If Peru is, to my mind, the land of mountain giants, this part of China is the land of mountain dwarves - small, friendly hobgoblins, rising up like colossal mole-hills and presiding over the fields of rice, the palm trees, the ugly, tiled houses and even uglier high-rises, not serene and majestic, but looking surprised and skittish as if, at any time, they may just disappear! But enough whimsey...
How to earn a fortune in China - become an umbrella salesman!! There is just no let up but, at least it's pleasantly warm and the alternative is suffocating heat which leaves one drenched in sweat.
Last week Bianca and I were relieved of a third of our classes. The grade 9's are heavily involved in exams and need to spend the time revising. So we now have a lot more free time. I have one lesson on Thursday morning and nothing more until Monday a.m., so more opportunity for weekends away. I'm spending this one back in Yangshuo, where I had the initial 'orientation' for a fortnight, before starting at the current school and I've actually found a hotel with an American owner who understands the importance of mattresses on beds! The fact that it is alongside a noisy, loud, ravvy, all-night disco DOESN'T MATTER!!! It's not like my beloved mattress at home, but it's a mattress! With the warmer weather, I am able to sleep at the school, precariously, in Princess-and-the-Pea fashion, on 7 folded blankets, with just a sheet over me, but it is not the same at all.
Apart from the attempts at sleeping, I read voraciously and conduct all-out war on the ever present cockroaches. I've prefected a method of killing them by using the almost boiling water that emits from my shower. I corner them in the toilet, where they seem to lurk and turn the full blast on them for at least 10 minutes and that does the trick. I can't bring myself to squash them - the noise and thought of them sticking to my shoe...! There are not many creatures that I begrudge the gift of life but cockroaches, to my mind, just don't qualify! So. although the shower's almost useless as a means of washing, it's a mighty effective weapon. (I do have cold water as well, but it comes from a completely different shower. so one ends up being scalded and frozen simultaneously!). Am I painting a sufficiently graphic picture of life in China...??? It is proving a bit of an ordeal. Much more difficult than South America. Much more backward in many ways. I imagine that this is because I'm in a fairly rural area where nothing much seems to have changed for the better. People still live in squalid and quite primitive conditions but they do seem to be a happy lot and they do love their children! I imagine that once tourism really takes off in China one will start to see more Western influences, as in South America. (Idon't mean by that that the country loses its cultural identity, just that the standard of living gradually improves).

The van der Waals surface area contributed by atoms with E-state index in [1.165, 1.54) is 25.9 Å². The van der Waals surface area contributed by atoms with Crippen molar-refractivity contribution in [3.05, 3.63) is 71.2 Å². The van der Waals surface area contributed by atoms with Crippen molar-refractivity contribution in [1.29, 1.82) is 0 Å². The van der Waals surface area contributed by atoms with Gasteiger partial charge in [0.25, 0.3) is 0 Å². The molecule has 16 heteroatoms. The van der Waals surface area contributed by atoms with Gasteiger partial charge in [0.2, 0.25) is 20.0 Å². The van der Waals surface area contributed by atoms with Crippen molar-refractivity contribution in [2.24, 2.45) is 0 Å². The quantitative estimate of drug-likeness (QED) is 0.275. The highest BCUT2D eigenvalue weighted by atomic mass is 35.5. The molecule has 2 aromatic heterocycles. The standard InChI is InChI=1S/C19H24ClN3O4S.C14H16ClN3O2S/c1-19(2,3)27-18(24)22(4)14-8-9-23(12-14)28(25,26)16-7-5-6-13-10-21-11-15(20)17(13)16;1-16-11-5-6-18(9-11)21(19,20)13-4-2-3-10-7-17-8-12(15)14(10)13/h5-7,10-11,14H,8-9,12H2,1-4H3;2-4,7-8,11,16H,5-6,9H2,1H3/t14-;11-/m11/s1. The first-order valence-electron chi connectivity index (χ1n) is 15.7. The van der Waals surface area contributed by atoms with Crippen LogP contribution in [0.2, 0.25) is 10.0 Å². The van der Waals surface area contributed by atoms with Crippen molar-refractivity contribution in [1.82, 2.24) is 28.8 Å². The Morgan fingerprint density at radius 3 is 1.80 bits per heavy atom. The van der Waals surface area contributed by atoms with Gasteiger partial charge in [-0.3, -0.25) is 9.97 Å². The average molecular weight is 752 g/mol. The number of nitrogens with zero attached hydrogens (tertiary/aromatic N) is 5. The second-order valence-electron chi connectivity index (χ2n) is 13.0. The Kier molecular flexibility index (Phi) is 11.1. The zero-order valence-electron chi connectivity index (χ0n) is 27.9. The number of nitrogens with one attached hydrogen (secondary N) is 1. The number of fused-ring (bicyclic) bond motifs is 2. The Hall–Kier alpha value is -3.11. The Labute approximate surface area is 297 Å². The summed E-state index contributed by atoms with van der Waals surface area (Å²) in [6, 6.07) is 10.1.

We are terribly isolated at the school. The very unappealing town of Yongfu is about 5-6 miles away and the only way in is by bus, which stops a 5.30 p.m., so it's beginning to feel like a bit of a prison sentence and with less teaching to do, I really hope that the time won't start to drag. The internet on my computer at school is pretty much non-existant, certainly as far as my emails are concerned, and that doesn't help either
As far as food goes, we eat at the school 95% of the time and although it is the same every day, it is tasty and plentiful and there's quite a lot of choice. The rest of the time I stick to Chinese and only very occasionally spend a whopping 4 or 5 pounds on a meal. Usually it is more like 2 to 3 pounds! The food is good and, at times, delicious. Each town, with the understandable exception of Yongfu, has its quota of MacDonalds and if there is a corner to be had, a KFC is stuck on it, so I don't lack the opportunity of having fast food, but it really doesn't appeal a lot. I was relieved to be told that dog meat was considered a delicacy and, therefore, unlikely to be served unless specifically ordered. (There is a sign in the local market indicating the presence of 'The Dog Meat Restaurant', just the thing to get the taste buds going!!).
Meat, generally is used as decoration rather than as an intrinsic part of the meal and a typical meal at the school would be a stainless steel bowl (actually bearing a marked resemblance to a dog bowl) with a generous helping of rice, a ladle of spicey green beans, cabbage, or similar, a slightly sweet sausage, a small omelette made with spring onions, a pork dumpling and a piece of fried chicken. There would be several other less identifiable dishes, including tofu, perhaps mushrooms, carrots and something that looks like (but isn't) raw, chopped up liver, so there is quite a variety to choose from. Bianca and I eat in the dining hall with the children. The other teachers disappear somewhere upstairs but we are happy eating with the kids, who often want to know Bianca's opinion of Lady Gaga, etc.
Well, according to my son (and The Sun) we now have a 'Con-Dem' government!! Well, there is no way it could be worse than the last lot and, who knows, they may just be a lot better, on the basis of 2 heads being better than one. Am I right in thinking that Clarke has been made Chancellor? I hope so... My salutations to one and all and until the next time, Bye, bye!